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PLoS One. 2012;7(10):e47475. doi: 10.1371/journal.pone.0047475. Epub 2012 Oct 11.

Japanese quail's genetic background modulates effects of chronic stress on emotional reactivity but not spatial learning.

Author information

1
Ethos UMR 6552, Université de Rennes 1, CNRS, Rennes, France. agathe.laurence@univ-rennes1.fr

Abstract

Chronic stress is known to enhance mammals' emotional reactivity and alters several of their cognitive functions, especially spatial learning. Few studies have investigated such effects in birds. We investigated the impact of a two-week stress on Japanese quail's emotional reactivity and spatial learning. Quail is an avian model widely used in laboratory studies and for extrapolation of data to other poultry species. As sensitivity to chronic stress can be modulated by intrinsic factors, we tested juvenile female Japanese quail from three lines, two of them divergently selected on tonic immobility duration, an indicator of general fearfulness. The different emotional reactivity levels of quail belonging to these lines can be revealed by a large variety of tests. Half of the birds were submitted to repeated unpredictable aversive events for two weeks, whereas the other half were left undisturbed. After this procedure, two tests (open field and emergence tests) evaluated the emotional reactivity of treated and control quails. They were then trained in a T-maze for seven days and their spatial learning was tested. The chronic stress protocol had an impact on resting, preening and foraging in the home cage. As predicted, the emotional reactivity of treated quails, especially those selected for long tonic immobility duration, was higher. Our spatial learning data showed that the treatment enhanced acquisition but not memorization. However, intrinsic fearfulness did not seem to interact with the treatment in this test. According to an inverted U-shaped relationship between stress and cognition, chronic stress can improve the adaptability of birds to a stressful environment. We discussed the mechanisms possibly implied in the increase of emotional reactivity and spatial abilities.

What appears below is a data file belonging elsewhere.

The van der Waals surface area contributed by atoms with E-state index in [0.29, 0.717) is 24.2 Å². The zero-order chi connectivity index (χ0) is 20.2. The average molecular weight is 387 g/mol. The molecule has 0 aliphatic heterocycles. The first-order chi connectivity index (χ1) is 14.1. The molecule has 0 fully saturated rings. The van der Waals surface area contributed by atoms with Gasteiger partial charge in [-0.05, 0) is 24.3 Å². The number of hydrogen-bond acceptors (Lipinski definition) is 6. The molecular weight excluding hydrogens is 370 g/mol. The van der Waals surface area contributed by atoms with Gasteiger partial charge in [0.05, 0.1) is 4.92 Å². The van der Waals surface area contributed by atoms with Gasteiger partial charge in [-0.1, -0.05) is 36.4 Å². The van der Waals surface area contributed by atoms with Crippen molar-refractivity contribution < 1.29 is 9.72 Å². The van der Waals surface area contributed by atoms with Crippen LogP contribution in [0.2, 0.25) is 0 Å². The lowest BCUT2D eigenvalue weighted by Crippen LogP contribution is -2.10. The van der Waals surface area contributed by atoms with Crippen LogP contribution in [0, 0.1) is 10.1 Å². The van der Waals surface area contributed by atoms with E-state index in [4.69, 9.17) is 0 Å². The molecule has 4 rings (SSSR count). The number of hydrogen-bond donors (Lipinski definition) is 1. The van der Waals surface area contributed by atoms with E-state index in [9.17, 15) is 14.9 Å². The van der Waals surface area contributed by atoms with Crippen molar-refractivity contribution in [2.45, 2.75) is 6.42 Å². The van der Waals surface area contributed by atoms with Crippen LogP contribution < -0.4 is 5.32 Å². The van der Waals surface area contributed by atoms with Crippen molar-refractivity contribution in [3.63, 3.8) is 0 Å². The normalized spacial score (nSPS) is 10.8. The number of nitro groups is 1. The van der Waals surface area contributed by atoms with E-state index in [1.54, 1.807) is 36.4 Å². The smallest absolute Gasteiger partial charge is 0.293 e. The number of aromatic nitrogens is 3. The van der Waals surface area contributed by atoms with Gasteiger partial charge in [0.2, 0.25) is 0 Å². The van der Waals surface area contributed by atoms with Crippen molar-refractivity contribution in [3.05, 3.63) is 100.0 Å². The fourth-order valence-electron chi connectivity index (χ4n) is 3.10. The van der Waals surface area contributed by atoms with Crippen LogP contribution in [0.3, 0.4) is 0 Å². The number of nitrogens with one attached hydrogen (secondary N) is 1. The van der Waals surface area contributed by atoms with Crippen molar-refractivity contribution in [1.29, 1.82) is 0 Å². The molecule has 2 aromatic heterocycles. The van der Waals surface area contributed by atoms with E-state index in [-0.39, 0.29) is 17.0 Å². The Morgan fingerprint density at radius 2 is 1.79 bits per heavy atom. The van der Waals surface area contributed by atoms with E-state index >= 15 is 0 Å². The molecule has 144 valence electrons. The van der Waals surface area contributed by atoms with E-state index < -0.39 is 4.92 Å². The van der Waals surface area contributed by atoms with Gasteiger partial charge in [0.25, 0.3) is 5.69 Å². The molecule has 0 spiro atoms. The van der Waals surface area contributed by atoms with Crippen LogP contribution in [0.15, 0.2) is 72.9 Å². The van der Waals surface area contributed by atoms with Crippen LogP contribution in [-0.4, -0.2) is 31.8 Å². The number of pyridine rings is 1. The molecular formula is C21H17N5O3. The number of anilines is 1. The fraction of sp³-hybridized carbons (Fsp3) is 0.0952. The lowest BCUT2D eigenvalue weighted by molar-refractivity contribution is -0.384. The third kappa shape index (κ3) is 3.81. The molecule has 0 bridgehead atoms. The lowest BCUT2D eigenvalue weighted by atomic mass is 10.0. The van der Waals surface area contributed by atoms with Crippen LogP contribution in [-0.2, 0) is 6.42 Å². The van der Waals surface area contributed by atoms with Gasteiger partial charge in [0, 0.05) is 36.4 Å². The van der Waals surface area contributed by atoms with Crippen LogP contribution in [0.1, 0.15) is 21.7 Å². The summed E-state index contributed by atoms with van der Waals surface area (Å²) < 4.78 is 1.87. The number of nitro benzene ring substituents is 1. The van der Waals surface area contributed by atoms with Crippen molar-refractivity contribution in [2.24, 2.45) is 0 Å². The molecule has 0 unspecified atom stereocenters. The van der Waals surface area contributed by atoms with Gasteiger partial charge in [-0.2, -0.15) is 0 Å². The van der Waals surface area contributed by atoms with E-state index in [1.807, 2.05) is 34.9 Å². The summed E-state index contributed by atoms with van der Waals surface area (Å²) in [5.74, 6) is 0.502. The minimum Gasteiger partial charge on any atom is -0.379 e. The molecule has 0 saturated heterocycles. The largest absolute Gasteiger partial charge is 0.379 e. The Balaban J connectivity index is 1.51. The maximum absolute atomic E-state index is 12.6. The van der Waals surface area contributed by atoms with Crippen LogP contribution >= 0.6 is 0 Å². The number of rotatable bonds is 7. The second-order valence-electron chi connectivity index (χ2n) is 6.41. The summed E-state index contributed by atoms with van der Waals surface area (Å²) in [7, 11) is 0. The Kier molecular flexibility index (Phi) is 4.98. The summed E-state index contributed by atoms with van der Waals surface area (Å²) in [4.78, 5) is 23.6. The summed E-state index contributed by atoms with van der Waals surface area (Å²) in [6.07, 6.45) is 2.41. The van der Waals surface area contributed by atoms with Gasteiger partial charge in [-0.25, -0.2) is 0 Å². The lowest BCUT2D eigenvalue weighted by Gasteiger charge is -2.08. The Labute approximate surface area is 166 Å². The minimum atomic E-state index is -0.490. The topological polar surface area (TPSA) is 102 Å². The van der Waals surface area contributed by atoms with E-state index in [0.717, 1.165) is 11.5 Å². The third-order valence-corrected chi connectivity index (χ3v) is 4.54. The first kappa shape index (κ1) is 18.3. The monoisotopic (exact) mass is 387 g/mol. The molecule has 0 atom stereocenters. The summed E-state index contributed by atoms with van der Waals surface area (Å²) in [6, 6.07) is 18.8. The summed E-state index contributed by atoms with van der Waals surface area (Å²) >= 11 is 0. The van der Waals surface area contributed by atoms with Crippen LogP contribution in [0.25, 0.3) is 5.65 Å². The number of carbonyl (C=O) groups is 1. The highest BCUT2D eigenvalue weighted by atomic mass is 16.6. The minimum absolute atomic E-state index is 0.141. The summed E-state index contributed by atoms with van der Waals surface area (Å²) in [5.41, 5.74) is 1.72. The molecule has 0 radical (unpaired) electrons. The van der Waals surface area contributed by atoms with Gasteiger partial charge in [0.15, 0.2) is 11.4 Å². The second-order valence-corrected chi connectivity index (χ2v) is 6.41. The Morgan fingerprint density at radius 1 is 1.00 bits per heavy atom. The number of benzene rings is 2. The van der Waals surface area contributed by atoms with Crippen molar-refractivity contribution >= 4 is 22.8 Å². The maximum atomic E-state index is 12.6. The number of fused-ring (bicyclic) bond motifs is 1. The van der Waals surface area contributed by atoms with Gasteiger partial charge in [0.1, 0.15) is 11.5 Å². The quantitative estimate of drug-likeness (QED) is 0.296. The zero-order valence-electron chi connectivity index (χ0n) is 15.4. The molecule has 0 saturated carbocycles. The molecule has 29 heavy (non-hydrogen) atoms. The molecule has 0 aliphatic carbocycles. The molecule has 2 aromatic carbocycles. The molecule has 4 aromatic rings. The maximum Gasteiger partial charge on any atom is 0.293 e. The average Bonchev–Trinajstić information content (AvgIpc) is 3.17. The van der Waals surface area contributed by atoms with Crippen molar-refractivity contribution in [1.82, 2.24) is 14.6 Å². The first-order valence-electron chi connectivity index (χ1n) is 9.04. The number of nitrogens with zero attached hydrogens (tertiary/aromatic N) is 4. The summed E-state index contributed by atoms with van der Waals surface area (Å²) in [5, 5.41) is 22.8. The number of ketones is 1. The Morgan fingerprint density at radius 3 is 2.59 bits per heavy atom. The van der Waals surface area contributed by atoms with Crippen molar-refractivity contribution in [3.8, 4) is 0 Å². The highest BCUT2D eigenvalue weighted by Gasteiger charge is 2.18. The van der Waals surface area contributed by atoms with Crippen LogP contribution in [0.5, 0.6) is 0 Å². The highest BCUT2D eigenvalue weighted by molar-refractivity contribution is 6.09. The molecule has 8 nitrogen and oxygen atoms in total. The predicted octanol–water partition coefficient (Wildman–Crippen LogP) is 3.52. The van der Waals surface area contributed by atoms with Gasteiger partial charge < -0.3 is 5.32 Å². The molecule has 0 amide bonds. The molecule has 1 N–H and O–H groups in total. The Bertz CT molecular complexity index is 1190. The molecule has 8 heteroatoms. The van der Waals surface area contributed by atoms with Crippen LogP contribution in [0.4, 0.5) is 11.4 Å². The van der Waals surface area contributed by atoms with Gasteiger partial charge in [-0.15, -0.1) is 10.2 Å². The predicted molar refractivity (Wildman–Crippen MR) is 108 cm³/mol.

PMID:
23071811
PMCID:
PMC3469497
DOI:
10.1371/journal.pone.0047475
[Indexed for MEDLINE]
Free PMC Article

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